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Catholic Relief Services commits $5 million to Hurricane Matthew response in Haiti

BALTIMORE, Md.--Catholic Relief Services is committing an initial $5 million to help Haiti and other countries in the Caribbean recover from Hurricane Matthew, the powerful storm that has left hundreds dead and devastated communities in this nation still recovering from the earthquake that struck in 2010.
 
“Haiti in particular has once again been struck by a tragedy,” said Sean Callahan, CRS chief operating officer. “This commitment shows that we will continue to stand with its people, offering our hand in friendship to help and support them in this time of dire need.”
 
The funds will be used to continue and expand relief work that began even before Matthew hit on Oct. 4 as CRS staff pre-positioned supplies in areas where the storm was expected to make landfall.
 
Based on the most critical needs -- still being determined as teams are reaching areas cut off by the storm -- CRS’ response will include:
 
+ Emergency shelter materials: tarps, ropes and blankets and construction of temporary shelters using local materials that are cost-effective and easy to assemble.
+ Drinking water, hygiene kits, hand-washing stations to prevent diseases outbreak. The area is still reeling from a cholera outbreak in the months following the earthquake and there is a high-risk for another outbreak.
+ Cash to families to cover their most immediate needs.
+ Living supplies, including kitchen utensils and buckets.
 
CRS teams rode out the storm in towns like Les Cayes, Dame Marie and Jeremie on Haiti’s southwest peninsula that took the hardest hit. Once it passed, they immediately began assessing damage and distributing pre-positioned supplies to help residents recover from the 140-mph winds, storm surges and as much as 40 inches of rain.
 
“We have seen roofs blown off houses, damaged homes and waters flooding the streets, but we still don’t know the full scale of the damage. We will be doing all we can to reach the most affected areas as quickly as possible,” said Chris Bessey, CRS country representative in Haiti.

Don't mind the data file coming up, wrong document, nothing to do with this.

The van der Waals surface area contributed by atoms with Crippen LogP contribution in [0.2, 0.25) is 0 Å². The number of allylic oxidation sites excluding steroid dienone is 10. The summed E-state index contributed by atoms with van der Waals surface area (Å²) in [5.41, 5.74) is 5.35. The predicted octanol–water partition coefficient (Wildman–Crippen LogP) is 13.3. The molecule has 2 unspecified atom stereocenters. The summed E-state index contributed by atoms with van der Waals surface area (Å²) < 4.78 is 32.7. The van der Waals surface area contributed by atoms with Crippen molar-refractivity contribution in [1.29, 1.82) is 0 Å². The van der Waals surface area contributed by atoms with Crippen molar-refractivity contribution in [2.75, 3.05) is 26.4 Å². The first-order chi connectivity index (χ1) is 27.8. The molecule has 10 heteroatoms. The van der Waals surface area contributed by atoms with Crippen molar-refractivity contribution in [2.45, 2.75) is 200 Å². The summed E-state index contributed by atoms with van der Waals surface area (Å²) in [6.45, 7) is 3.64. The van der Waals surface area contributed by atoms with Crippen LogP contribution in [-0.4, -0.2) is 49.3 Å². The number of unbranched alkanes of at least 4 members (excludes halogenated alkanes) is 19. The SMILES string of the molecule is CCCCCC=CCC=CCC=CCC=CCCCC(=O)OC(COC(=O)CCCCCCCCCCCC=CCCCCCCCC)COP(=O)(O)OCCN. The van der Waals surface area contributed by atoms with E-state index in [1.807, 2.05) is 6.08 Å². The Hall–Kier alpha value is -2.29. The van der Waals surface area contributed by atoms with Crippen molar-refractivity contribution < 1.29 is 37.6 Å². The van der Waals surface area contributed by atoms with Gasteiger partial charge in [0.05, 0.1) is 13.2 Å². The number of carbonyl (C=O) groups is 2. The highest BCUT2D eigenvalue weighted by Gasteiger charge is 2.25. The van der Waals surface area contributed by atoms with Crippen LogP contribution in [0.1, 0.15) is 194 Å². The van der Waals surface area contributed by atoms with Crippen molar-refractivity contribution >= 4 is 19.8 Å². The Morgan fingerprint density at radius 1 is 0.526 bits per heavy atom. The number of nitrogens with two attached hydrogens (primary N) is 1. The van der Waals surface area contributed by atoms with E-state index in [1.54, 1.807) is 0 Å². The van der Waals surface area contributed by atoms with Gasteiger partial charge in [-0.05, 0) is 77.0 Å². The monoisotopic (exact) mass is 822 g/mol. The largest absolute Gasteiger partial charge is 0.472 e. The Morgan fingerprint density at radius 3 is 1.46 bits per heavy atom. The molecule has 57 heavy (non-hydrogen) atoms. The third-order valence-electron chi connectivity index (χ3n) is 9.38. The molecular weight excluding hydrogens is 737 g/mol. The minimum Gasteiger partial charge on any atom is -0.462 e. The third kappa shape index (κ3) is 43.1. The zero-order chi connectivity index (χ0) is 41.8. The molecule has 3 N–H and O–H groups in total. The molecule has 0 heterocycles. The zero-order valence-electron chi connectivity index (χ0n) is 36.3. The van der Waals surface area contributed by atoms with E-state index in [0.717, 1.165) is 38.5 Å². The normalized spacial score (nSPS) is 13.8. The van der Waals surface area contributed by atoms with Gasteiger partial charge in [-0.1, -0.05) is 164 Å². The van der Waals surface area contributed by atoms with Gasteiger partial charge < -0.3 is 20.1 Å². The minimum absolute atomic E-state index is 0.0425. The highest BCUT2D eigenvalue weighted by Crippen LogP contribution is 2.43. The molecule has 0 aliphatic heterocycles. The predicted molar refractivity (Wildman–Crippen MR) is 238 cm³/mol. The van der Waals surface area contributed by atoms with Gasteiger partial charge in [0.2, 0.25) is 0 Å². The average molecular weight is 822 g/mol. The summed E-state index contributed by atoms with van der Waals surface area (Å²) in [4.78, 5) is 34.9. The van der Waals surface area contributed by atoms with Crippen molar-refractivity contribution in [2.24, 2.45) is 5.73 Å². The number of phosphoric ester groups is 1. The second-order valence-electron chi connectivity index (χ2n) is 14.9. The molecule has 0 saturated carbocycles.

The $5 million represents an initial commitment to the recovery of Haiti, along with the Dominican Republic, Cuba and other countries affected. It will be augmented by more funds, from both public and private sources. Rebuilding destroyed homes and restoring lost agricultural fields are expected to take years.
 
High population density, severe deforestation and decaying infrastructure make Haiti, the poorest country in the western hemisphere, particularly vulnerable to the effects of natural disasters such as hurricanes, earthquakes and floods.
 
It was a hurricane that first brought CRS to Haiti in 1954 when Hazel left widespread damage and more than 1,000 dead. The agency has been at work in the country ever since.
 
For information on How to Help CRS relief efforts from Hurricane Matthew, visit
crs.org.
 
 
 
  • Published in World

New College of St. Joseph Golf Team calls Green Mountain National Golf Course home

RUTLAND—The College of St. Joseph recently added its eighth intercollegiate varsity sport with the launch of men’s golf.
 
The team began USCAA Division II competition this fall. The addition of a golf program marks the second expansion of the Saints’ athletic offerings in the last year; women’s volleyball joining the athletic roster last fall.
 
Green Mountain National Golf Course will serve as the home course for practices and tournaments. Green Mountain National, located in nearby Killington, is an 18-hole municipal golf course that features panoramic views in a spectacular setting.
 
 “It’s one of the top golf courses in the state of Vermont,” said David Soucy, golf director and general manager at the course. “That will be a draw to some of the players, that they get the chance to play on a course that’s in great condition in a beautiful setting.”
 
CSJ Athletic Director Jeff Brown will coach the team for their first season before handing the reins to Soucy.
 
Soucy is an experienced golf professional who has served as general manager of the top-ranked golf course for 11 seasons. He also serves on the New England PGA board and is a past-president of the Vermont PGA. He is the recipient of multiple Professional of the Year honors by the Vermont PGA and has won more than 30 golfing events in Vermont.